MED13L syndrome

MED13L syndrome is a developmental disorder characterized by developmental delay, intellectual disability, and minor differences in facial features. Additionally, some people with this condition have recurrent seizures (epilepsy) or heart abnormalities that are present from birth (congenital heart defects).

Intellectual disability and developmental delay are usually moderate to severe in people with MED13L syndrome. Weak muscle tone (hypotonia) and delayed development of motor skills, such as sitting, standing, and walking, are early symptoms of the condition. After learning to walk, some affected individuals continue to have difficulty with coordination and balance (ataxia). Speech is also delayed, and most people with this condition develop only a few words or never learn to talk. People with MED13L syndrome may exhibit features typical of autism spectrum disorder, including repetitive behaviors and difficulty with social interactions.

Most people with MED13L syndrome have unusual facial features that consist of a depressed nasal bridge, a bulbous nasal tip, straight eyebrows, outside corners of the eyes that point upward (upslanting palpebral fissures), full cheeks, and an open mouth. Other facial features that sometimes occur are a pronounced double curve of the upper lip (Cupid's bow), and a deep space between the nose and upper lip (philtrum).

Different congenital heart defects can occur in MED13L syndrome. Affected individuals may have transposition of the great arteries, which is abnormal positioning of the large blood vessel that distributes blood from the heart to the rest of the body (aorta) and the artery that carries blood from the heart to the lungs (the pulmonary artery). Other congenital heart defects in MED13L syndrome include a hole between the two lower chambers of the heart (ventricular septal defect), a hole between the two upper chambers of the heart (patent foramen ovale), or a particular combination of heart defects known as tetralogy of Fallot.

MED13L syndrome is a rare disorder that occurs in an estimated 1.6 per 100,000 newborns. More than 65 affected individuals have been reported in the scientific literature.

As its name suggests, MED13L syndrome is caused by mutations in a gene known as MED13L. This gene provides instructions for making a protein that helps regulate gene activity; it is thought to play an essential role in development both before and after birth. The MED13L gene mutations that cause this condition alter the function of the MED13L protein or reduce the amount of protein present, impairing normal control of gene activity. It is unclear how these changes lead to the particular developmental and physical features of MED13L syndrome.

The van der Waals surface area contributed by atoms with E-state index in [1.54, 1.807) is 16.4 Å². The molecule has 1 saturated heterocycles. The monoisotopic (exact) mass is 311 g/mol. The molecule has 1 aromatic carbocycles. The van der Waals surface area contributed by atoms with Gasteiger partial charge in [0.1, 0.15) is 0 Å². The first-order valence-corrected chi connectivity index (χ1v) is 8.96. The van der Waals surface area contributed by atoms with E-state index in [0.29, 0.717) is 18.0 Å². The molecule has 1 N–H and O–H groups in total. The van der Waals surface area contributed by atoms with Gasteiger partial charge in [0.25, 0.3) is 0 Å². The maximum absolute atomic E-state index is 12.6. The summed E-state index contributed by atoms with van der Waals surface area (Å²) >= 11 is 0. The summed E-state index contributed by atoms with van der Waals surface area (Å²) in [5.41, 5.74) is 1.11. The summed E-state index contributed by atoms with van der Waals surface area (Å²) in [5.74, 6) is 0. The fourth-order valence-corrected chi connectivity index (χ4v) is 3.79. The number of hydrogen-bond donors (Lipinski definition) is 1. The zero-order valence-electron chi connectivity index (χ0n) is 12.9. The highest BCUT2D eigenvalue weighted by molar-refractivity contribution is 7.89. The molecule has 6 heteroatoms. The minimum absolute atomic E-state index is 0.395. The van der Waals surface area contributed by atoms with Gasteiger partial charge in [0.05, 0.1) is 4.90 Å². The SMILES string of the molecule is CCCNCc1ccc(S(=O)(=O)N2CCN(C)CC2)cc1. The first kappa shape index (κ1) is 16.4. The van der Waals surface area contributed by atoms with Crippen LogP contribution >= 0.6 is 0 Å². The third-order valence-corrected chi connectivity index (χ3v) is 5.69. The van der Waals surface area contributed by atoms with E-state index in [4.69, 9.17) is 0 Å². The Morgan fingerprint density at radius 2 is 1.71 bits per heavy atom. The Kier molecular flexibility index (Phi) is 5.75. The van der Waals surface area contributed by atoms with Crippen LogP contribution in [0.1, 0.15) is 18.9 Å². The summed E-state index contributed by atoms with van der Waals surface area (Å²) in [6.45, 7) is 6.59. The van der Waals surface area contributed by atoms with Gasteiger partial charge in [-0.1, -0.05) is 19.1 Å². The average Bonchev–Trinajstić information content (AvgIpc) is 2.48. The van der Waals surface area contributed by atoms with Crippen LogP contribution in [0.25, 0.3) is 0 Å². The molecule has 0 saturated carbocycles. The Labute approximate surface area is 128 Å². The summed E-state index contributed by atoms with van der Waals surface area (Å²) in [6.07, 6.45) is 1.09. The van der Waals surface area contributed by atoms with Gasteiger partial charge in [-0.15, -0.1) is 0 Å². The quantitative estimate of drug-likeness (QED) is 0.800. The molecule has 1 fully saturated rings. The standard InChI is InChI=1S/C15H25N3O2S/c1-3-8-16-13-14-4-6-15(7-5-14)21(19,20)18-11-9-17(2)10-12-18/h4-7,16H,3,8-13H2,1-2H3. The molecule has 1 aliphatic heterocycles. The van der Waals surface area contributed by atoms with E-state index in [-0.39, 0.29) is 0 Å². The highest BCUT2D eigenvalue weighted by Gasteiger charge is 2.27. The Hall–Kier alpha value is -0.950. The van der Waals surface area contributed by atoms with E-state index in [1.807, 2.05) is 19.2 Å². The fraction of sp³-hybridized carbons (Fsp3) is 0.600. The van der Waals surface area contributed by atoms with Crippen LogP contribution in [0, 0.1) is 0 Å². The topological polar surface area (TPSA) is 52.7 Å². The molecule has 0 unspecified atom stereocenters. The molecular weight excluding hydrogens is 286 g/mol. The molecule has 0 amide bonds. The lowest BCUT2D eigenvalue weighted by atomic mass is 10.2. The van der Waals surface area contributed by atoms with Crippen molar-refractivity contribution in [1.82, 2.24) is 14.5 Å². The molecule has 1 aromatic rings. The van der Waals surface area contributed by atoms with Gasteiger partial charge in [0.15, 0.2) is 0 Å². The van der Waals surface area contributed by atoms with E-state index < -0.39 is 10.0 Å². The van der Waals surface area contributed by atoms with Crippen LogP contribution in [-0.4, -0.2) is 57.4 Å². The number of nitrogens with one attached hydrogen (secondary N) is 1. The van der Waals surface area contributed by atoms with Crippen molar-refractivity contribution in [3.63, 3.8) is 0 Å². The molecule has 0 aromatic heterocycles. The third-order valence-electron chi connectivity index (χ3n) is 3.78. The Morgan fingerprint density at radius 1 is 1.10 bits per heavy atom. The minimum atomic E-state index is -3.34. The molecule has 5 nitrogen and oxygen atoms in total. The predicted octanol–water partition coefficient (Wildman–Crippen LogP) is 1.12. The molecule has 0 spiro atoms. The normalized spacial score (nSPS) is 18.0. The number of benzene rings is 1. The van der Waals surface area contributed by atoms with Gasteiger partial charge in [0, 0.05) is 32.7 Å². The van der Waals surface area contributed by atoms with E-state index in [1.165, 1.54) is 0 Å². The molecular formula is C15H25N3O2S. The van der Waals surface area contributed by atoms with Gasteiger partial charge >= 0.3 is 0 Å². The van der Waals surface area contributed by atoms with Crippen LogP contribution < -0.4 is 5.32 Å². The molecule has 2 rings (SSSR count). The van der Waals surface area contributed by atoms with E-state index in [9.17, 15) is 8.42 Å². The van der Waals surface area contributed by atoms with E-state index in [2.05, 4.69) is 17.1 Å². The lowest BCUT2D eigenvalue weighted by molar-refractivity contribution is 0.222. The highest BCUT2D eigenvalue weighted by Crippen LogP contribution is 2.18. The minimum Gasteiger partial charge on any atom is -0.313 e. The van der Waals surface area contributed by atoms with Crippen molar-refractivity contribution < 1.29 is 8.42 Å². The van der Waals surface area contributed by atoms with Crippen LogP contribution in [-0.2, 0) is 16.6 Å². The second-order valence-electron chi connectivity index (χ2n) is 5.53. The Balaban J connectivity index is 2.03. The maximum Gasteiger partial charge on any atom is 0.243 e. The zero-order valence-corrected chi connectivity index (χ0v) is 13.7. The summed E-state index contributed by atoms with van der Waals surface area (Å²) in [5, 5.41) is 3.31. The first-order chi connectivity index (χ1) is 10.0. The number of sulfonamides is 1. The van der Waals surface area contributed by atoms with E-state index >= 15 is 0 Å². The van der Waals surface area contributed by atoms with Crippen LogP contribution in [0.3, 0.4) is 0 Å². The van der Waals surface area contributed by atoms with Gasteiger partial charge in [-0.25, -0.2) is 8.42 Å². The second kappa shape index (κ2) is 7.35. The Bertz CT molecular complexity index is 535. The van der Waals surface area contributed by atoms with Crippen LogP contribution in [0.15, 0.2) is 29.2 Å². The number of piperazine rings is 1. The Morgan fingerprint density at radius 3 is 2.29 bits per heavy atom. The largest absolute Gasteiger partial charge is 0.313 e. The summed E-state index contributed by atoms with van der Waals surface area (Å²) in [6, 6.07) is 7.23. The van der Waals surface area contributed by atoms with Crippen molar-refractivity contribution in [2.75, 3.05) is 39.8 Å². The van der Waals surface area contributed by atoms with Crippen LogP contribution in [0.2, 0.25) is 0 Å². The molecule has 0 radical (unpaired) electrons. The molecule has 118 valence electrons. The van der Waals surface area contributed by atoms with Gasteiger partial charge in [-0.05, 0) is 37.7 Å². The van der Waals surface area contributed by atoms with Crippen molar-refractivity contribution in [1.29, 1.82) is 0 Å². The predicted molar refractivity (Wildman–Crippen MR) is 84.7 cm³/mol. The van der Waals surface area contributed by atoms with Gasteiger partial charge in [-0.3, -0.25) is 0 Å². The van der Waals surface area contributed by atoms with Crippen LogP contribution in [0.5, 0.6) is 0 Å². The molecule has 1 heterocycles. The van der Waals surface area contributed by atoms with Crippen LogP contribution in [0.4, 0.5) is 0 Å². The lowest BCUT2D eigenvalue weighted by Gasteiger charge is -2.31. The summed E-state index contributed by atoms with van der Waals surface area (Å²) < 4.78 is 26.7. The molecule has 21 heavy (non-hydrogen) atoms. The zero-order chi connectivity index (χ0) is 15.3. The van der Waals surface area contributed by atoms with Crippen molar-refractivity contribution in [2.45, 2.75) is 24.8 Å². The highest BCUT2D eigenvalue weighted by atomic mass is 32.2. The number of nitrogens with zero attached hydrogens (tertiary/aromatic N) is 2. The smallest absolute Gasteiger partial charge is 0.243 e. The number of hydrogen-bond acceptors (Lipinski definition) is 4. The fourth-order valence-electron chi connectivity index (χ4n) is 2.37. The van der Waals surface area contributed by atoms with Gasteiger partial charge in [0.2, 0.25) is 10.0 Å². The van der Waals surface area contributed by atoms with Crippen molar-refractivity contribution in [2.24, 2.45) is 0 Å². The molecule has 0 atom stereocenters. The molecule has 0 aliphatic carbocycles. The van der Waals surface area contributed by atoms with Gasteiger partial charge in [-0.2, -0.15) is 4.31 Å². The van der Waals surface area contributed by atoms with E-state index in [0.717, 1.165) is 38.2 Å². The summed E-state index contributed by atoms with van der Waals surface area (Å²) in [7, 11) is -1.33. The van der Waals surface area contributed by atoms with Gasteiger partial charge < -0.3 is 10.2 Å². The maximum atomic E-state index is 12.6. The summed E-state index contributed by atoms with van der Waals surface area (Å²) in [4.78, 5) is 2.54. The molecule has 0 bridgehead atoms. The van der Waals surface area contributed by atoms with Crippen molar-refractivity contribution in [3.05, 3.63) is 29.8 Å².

MED13L syndrome is inherited in an autosomal dominant pattern, which means one copy of the altered MED13L gene in each cell is sufficient to cause the disorder. Most cases of this condition result from new (de novo) mutations in the gene that occur during the formation of reproductive cells (eggs or sperm) or in early embryonic development. These cases occur in people with no history of the disorder in their family. Very rarely, the condition is inherited from a parent with mosaicism. In these instances, the parent has a MED13L gene mutation in a small number of cells, including reproductive cells (eggs or sperm), and does not show any signs or symptoms of MED13L syndrome.

  • Asadollahi-Rauch syndrome
  • ASRAS
  • cardiac anomalies-developmental delay-facial dysmorphism syndrome
  • developmental delay-facial dysmorphism syndrome due to MED13L deficiency
  • intellectual disability and distinctive facial features with or without cardiac defects
  • MED13L haploinsufficiency syndrome
  • MED13L-related intellectual disability
  • MRFACD